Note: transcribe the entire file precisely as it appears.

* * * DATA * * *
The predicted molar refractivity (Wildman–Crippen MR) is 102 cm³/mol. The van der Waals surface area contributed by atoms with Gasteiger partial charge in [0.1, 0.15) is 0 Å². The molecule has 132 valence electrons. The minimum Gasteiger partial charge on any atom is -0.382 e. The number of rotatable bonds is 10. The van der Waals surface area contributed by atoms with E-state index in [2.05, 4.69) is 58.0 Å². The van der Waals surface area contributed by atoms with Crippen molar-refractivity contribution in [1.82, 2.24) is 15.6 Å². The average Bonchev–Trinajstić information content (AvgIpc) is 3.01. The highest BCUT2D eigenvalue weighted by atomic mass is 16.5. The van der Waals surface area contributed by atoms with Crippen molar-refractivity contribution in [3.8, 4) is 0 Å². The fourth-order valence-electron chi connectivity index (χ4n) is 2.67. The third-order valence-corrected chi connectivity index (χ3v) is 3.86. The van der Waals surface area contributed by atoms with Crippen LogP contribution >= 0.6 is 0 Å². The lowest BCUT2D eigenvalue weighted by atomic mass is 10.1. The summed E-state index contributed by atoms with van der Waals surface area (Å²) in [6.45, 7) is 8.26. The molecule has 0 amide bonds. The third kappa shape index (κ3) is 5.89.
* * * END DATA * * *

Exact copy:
The predicted molar refractivity (Wildman–Crippen MR) is 102 cm³/mol. The van der Waals surface area contributed by atoms with Gasteiger partial charge in [0.1, 0.15) is 0 Å². The molecule has 132 valence electrons. The minimum Gasteiger partial charge on any atom is -0.382 e. The number of rotatable bonds is 10. The van der Waals surface area contributed by atoms with E-state index in [2.05, 4.69) is 58.0 Å². The van der Waals surface area contributed by atoms with Crippen molar-refractivity contribution in [1.82, 2.24) is 15.6 Å². The average Bonchev–Trinajstić information content (AvgIpc) is 3.01. The highest BCUT2D eigenvalue weighted by atomic mass is 16.5. The van der Waals surface area contributed by atoms with Crippen molar-refractivity contribution in [3.8, 4) is 0 Å². The fourth-order valence-electron chi connectivity index (χ4n) is 2.67. The third-order valence-corrected chi connectivity index (χ3v) is 3.86. The van der Waals surface area contributed by atoms with Crippen LogP contribution >= 0.6 is 0 Å². The lowest BCUT2D eigenvalue weighted by atomic mass is 10.1. The summed E-state index contributed by atoms with van der Waals surface area (Å²) in [6.45, 7) is 8.26. The molecule has 0 amide bonds. The third kappa shape index (κ3) is 5.89.